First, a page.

Not only is Donald Trump an unconventional candidate, he’s got a campaign operation that turns the conventional wisdom of electoral politics on its head.
While Democratic front-runner Hillary Rodham Clinton boasts an army of more than 350 paid staffers, Trump’s operation fields less than a tenth that number.
It includes a coterie of about a dozen paid staffers operating out of the campaign headquarters at Trump Tower on Manhattan’s Fifth Avenue — the same building where Trump lives and runs his real estate empire.
His team has no pollster, fundraisers or media consultant and only announced its first fulltime, big-name policy adviser this week.
The rest of the 25 or so paid members of the Trump campaign are mostly in the early- voting states of New Hampshire, Iowa and South Carolina, states where the billionaire businessman-turned-reality TV host is ahead in polls, leaving the Republican establishment scratching its head.
“Like the rest of Mr. Trump’s campaign, we’re not following the playbook,” said Trump’s recently hired national political director, Michael Glassner, who worked for Sarah Palin’s vice presidential campaign. “So what may have been the typical profile for somebody to run a primary or caucus campaign, we’re willing to look beyond that, find the people who are the best and the smartest.”
The small-scale outfit stands in sharp contrast to Clinton’s operation across the river in Brooklyn, where her team, learning from President Barack Obama’s successes, has built a data-centric campaign led and staffed by some of the Democratic Party’s best and brightest.
Trump’s chief Republican contender, former Florida Gov. Jeb Bush, is also experimenting with his operating structure, offloading many of the traditional responsibilities of a campaign to a super PAC led by a longtime Bush confidant. His team nonetheless has a sprawling headquarters in a secure building in Miami.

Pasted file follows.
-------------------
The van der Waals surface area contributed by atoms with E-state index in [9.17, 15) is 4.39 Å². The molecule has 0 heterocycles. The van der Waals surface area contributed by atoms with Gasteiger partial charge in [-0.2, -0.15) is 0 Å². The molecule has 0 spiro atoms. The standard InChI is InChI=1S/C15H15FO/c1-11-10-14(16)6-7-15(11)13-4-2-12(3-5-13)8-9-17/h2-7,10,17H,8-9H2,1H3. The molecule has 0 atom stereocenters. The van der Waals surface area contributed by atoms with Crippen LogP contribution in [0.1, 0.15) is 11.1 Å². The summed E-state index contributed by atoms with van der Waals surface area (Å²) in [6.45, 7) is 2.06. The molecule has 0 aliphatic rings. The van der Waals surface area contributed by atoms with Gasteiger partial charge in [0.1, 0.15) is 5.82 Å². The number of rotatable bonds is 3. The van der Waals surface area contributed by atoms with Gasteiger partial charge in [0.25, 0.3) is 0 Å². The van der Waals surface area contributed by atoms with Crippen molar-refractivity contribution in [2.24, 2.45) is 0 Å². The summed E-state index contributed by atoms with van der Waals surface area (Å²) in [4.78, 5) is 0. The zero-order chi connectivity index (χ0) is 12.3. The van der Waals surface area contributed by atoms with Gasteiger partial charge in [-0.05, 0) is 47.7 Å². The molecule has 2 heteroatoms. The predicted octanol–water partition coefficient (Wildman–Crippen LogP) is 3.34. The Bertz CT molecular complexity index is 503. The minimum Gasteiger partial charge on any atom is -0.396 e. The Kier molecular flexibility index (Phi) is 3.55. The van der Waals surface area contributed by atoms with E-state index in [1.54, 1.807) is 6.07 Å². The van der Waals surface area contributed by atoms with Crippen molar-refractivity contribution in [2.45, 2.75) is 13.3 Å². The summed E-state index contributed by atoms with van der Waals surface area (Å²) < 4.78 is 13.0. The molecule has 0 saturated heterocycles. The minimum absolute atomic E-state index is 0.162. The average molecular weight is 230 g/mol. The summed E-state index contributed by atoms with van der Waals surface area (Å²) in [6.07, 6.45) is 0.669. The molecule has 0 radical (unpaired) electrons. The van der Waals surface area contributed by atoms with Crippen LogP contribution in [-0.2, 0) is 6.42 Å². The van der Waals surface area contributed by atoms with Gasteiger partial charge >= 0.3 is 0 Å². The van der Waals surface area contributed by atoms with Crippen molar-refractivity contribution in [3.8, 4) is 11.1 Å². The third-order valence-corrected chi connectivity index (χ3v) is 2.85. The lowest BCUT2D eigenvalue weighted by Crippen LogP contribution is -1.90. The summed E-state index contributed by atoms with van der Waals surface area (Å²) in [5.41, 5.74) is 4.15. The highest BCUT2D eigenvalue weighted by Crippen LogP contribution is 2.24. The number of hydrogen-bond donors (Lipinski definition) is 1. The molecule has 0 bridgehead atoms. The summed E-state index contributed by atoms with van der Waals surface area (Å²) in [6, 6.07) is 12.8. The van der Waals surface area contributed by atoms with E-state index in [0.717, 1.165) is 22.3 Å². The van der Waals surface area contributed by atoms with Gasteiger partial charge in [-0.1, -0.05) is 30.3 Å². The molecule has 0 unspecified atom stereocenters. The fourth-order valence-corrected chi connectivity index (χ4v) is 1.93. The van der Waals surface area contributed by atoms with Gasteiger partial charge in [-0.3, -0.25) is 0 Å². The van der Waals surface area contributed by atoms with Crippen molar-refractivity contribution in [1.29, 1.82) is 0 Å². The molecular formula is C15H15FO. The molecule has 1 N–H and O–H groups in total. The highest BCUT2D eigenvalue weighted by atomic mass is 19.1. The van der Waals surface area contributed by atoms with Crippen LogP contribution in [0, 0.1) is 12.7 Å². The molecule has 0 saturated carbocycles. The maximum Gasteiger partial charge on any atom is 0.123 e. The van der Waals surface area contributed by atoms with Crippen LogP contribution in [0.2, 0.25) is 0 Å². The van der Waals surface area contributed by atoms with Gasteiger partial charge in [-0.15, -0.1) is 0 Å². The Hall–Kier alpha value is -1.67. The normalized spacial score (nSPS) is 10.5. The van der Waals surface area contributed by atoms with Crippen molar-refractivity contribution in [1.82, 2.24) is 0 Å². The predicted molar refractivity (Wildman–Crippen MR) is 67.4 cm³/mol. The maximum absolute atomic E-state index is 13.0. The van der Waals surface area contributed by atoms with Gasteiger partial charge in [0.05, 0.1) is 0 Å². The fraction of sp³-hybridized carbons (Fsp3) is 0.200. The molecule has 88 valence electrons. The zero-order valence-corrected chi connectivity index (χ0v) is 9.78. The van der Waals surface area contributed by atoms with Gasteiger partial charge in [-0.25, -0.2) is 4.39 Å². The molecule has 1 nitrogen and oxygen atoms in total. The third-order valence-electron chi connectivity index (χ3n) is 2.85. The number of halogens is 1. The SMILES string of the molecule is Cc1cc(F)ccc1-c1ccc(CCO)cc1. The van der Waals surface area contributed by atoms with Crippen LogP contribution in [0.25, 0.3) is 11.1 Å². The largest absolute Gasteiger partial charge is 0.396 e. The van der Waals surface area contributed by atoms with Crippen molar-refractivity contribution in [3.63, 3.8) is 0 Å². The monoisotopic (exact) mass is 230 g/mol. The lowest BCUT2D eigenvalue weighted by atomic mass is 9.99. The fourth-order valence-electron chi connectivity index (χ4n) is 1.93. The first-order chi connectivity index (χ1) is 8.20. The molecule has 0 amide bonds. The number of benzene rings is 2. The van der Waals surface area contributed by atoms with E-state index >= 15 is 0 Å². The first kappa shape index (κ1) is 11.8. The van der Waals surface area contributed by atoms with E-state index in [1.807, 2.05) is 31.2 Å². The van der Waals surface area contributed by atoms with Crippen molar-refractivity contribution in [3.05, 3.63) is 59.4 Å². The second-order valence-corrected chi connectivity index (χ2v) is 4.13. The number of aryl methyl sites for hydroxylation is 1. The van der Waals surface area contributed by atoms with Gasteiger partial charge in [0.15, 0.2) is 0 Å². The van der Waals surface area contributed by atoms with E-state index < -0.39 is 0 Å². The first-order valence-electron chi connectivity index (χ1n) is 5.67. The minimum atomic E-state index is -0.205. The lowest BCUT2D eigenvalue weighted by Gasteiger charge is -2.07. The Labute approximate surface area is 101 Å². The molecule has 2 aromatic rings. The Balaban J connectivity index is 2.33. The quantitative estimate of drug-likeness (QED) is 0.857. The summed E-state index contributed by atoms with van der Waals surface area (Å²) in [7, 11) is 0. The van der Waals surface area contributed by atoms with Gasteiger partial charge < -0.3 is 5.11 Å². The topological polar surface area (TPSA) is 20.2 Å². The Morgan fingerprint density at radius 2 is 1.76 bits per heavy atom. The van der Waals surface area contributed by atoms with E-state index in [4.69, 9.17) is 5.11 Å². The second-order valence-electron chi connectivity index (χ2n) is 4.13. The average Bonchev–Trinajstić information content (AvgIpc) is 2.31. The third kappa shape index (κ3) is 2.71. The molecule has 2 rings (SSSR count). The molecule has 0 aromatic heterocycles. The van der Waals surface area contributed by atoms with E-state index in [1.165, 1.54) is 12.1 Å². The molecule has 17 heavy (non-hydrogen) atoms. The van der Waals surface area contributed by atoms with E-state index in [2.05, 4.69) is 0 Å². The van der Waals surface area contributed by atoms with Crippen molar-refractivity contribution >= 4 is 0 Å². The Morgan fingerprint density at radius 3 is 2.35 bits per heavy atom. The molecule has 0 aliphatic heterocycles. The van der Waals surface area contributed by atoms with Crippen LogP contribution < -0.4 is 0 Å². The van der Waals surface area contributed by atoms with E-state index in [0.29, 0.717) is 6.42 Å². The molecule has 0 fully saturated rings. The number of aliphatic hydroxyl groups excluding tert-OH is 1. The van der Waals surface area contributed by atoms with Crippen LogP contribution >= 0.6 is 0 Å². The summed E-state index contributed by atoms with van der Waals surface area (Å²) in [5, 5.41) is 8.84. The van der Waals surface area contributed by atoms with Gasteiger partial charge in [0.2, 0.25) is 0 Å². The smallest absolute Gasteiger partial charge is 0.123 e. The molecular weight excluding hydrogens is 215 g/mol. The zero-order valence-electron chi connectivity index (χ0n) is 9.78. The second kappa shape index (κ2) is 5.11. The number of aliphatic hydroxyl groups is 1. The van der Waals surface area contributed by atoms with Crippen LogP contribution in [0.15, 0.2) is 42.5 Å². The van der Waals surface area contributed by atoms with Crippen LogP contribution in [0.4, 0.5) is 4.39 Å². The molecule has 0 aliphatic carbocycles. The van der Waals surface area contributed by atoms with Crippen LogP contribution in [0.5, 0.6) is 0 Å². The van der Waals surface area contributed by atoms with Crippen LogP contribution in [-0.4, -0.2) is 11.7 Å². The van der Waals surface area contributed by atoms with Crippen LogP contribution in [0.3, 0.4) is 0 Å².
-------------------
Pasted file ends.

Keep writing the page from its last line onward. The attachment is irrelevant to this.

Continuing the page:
Following a series of staffing shake-ups and high-profile departures, Trump’s campaign is now effectively run by two men: himself and his campaign manager, Corey Lewandowski, who is a constant presence at his side. At events, Lewandowski could be easily mistaken as part of Trump’s security detail, with close-cropped hair and a wire in his ear.
The Trump operation is showing that the “typical campaign” run by presidential candidates doesn’t work, Lewandowski said in a recent interview. “This has been an atypical campaign from the beginning. And it works and it is working and he has massive amounts of support.”
The growing team so far consists of a mishmash of well-respected and connected early-state insiders and newcomers who appear to be just out of college or who have never worked on a national or even statewide campaign.
In Iowa, for instance, where he has 10 paid people, Trump snatched Chuck Laudner, a former state party executive director who ran former Pennsylvania Sen. Rick Santorum’s winning Iowa campaign in 2012. In South Carolina, he’s got Ed McMullen, who has been a policy adviser to multiple presidential campaigns.